Lipstick under My Burkha Is Not a Revolution for Women, It’s the Story of Our Lives
MAJOR SPOILERS AHEAD
Revolutions never arrive with a bang. They happen quietly, they move silently, they take several sacrifices, and when you realise it's arrived, you don't even realise how long it took to get there. In the final episode of The Handmaid's Tale, that revolution may have culminated in Offred's act of defiance against a system that ordered her to stone her fellow handmaid, but it started a long time ago — when Ofglen decided to tell her about her love for ice cream, when Moira decides to forego her fear to deliver a package, when Offred decides to recognise her desire and become June again.
Lipstick Under My Burkha ends with no such big moment. Lipstick Under My Burkha will not serve as catharsis for you, for you to look at the screen and yell and clap and cheer, the way 'lady-oriented' films like Pink and Parched do. Lipstick Under My Burkha does much more — it reminds you that revolutions need small acts of rebellion, they need little pushes, they will see many women crushed, but they remind us that a revolution is coming.
We are constantly reminded of these little revolutions, every time Rehana takes off the burkha, the same burkha that her father reminds her ensures that she is fed and clothed. The burkha symbolises the system that may feed her body, but empties her soul. The burkha does not shame her, as her father assumed, it binds her, it limits her, it restricts her, it prevents her from the life she wants. She doesn't want Simran-level freedom, to take a Eurotrip or even a trip around India. Rehana simply wants to wear jeans, wear red lipstick, sing and dance to music her idol Miley Cyrus creates. It isn't very much to ask for, but in Rehana's conservative little home, it is.
A very similar analogy lies in Leela's life. Leela's financially desperate mother works as a nude model — in the summer, winter, even when she has her period — and she leverages that, albeit quietly, to get Leela to marry the boring, staid man she chooses, a man who will never match the passionate nature of Leela. There are few Indian kids who haven't been blackmailed by their parents, reminded constantly of the sacrifices that they made, to get their children to do what they want. Leela and Rehana are stuck in the same rut, to sacrifice their desires, their dreams, their wishes, as if their unhappiness is the price to pay for Leela's mother's sacrifice and for the burkha paying for Rehana's life.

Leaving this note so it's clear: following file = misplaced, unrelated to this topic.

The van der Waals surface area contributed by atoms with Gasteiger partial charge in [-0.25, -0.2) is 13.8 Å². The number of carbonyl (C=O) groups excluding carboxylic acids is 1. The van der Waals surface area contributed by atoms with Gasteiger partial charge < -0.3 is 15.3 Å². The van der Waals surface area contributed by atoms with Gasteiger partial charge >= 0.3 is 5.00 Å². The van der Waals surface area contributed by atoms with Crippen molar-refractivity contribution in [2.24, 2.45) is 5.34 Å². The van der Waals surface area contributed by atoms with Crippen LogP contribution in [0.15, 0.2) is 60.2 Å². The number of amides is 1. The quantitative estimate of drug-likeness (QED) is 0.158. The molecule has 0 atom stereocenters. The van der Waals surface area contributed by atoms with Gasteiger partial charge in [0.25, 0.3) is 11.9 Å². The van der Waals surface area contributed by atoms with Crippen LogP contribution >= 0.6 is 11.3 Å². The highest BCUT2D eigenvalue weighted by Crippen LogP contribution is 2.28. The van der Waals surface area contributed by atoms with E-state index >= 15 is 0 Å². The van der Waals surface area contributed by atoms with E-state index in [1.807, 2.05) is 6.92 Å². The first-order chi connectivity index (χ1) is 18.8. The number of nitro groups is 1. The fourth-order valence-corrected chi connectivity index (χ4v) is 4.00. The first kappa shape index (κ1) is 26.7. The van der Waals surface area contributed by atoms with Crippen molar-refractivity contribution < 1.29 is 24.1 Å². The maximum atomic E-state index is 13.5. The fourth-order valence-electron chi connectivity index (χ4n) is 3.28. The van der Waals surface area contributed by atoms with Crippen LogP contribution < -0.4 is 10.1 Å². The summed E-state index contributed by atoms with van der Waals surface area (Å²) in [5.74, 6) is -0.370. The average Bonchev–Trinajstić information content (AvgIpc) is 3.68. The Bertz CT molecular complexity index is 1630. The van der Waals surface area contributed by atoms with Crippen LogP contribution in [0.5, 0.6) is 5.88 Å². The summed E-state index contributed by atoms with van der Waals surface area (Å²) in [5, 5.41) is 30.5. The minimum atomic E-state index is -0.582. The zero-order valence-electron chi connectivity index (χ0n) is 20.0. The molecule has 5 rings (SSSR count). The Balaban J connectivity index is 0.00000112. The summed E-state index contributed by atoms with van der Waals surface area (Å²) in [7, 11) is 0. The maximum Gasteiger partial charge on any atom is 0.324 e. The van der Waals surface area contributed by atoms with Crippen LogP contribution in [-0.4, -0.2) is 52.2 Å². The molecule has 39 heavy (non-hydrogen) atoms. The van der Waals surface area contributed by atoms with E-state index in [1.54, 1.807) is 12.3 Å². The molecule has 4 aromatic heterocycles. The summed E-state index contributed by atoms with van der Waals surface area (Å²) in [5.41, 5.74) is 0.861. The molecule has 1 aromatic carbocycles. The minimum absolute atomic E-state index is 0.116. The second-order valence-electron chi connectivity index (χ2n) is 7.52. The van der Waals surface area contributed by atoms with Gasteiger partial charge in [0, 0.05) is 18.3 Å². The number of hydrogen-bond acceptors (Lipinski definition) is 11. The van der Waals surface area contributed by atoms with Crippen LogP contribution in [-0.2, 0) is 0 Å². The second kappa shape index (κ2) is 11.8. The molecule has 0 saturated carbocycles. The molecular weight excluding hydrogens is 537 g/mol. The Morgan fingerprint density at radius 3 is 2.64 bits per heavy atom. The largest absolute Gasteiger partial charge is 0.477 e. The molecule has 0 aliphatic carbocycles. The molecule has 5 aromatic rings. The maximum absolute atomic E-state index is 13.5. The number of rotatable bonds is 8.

Every time we look at Shireen's life, we wonder why she doesn't leave her husband. She has a job, she's the “top saleswoman” in fact, while her husband has no job. We keep wondering why she doesn't throw out her abusive husband, who rapes her night after night, holding her down—who won't even invite the idea of a condom, even though his wife has infections in her uterus. We think that she will finally leave him, when she finds out that he's cheating on her—but even then she doesn't. She lets him hold her down, literally shut her up, and rape her—like she has every night that he wanted to.
Buaji initially seems like a feminist character, one who holds her own, owns a business, reads softcore porn novels. But then you realise, she hides her desires, she lets a man her own age call her buaji, and has even forgotten that she isn't just buaji. We keep asking men to stop looking at women as somebody's sister, mother, and daughter, but what do you do when the woman herself forgets to think of herself as a woman? When Jaspal, the swimming teacher, asks her for her name, it's almost like she is remembering who she is — someone with dreams, with needs, an actual, live person.
Lipstick Under My Burkha reminds us that female friendship is important, and it is a theme that exists the entire length of the film. It tells us all the time, that women need the help and support of other women, it reminds us that women are flawed characters, they make mistakes, they do stupid things, and in the pursuit of their own wants, they sometimes do selfish things.
What Lipstick Under My Burkha also does, and therein lies its brilliance, is remind us that a revolution claims its sacrifices. And in this film, it is all four protagonists. There is no fairytale ending. Sisterhood is, sometimes, not enough to smash the patriarchy. As the film ends, we leave knowing Rehana's dreams of becoming the next Miley Cyrus will never see the light of day, Leela's feisty spirit will be crushed under the boring dreams of her to-be husband, Usha will go back to being buaji, and Shirin will return to her rapist. Lipstick Under My Burkha has no hurrah, but it does show four women sharing a cigarette, which is perhaps a trite and hackneyed depiction of what freedom looks like, but at this point this is all these four women have. And they will snatch at whatever form of freedom they can.